Is It a Good Idea to List My House for Over the Fair Market Value?

Everyone wants to get the best price for their home when they put it up for sale on the market. With this mindset, it may seem like a smart idea to jack up the listing price well above fair market value. For example, if your home is valued at $250,000, you might be tempted to put it out there for $275,000 just to see if anyone will bite at that price.

Unfortunately, trying to bump a property for sale in Alpine, TX well over its fair market value almost always ends in failure, for a number of reasons. Let’s take a look at some of the reasons overpriced homes end up being a debacle and why straying too far above market value will end up costing you in the end.

Missing Your Audience

Just because you list your home at $275,000 doesn’t mean someone will pay that price. In fact, you might end up appealing to an audience that’s not quite interested in your home. Worse still, trying to push your home into a higher demographic can dramatically shift its perception. Instead of being a high-end home in a lower price range, you might end up coming off as a low-end home in a high price range. Perception is everything when it comes to attracting the right audience.

Starting a Bidding War

In most cases, a bidding war is great for homeowners—it means there are multiple sellers who are willing to pay a premium for your home! In the case of an overpriced home, however, the bidding war might be between you and a single prospective buyer. In this case, the buyer will likely have leverage. If they know a home is overpriced, they’ll undercut your asking price as much as they can and, if you do eventually come to an agreement, it’s likely going to be for less than market value.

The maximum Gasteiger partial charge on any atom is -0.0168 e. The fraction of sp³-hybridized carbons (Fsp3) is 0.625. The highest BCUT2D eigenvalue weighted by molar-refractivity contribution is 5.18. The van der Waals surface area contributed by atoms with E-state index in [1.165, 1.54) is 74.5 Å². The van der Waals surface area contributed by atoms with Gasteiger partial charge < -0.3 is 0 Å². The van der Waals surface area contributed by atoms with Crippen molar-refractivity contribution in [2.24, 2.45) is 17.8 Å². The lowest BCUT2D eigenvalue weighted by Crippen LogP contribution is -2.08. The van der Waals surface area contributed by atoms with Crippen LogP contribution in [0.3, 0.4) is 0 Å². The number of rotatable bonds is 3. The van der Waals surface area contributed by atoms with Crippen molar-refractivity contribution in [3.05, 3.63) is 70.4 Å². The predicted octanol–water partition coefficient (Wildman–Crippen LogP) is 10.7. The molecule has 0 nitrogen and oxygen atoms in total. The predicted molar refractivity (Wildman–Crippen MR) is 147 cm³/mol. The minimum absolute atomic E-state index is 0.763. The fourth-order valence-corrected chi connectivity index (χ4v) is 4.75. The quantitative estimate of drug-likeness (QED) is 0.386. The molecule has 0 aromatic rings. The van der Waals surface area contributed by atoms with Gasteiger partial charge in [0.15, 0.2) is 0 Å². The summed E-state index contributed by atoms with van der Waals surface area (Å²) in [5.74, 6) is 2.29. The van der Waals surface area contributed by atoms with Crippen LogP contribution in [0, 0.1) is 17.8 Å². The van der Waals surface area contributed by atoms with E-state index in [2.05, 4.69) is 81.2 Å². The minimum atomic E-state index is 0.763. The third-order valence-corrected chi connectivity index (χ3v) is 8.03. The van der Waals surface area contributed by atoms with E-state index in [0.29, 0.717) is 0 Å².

Stepping the Price Lower

When homes are listed far above their market price, they can tend to be stagnant listings. People avoid them because they know they’re overpriced. So, in order to attract new viewings, many homeowners will start to step down the price incrementally, little by little. Over time, this gives the property a negative perception. People start asking “What’s wrong with it?” or “Why does the price keep falling?” It gives off the vibe that a house is defective or that the owner is having trouble selling it.

Creating False Hype

If a home is appraised at one value and listed well above that value, it can create hype. Buyers think there must be something truly amazing about it to warrant such a jump! When they check it out and find nothing overly exceptional, the hype is immediately derailed. This is one of the fastest ways to kill interest in your home.

The moral of the story is that while it might seem like a good idea to overprice your property for sale in Alpine, TX and see who bites, the better option is instead to price it fairly. You’ll generate more interest and come across as more reasonable, resulting in more interested offers and, potentially, a sale that’s as good or better than you’re asking.

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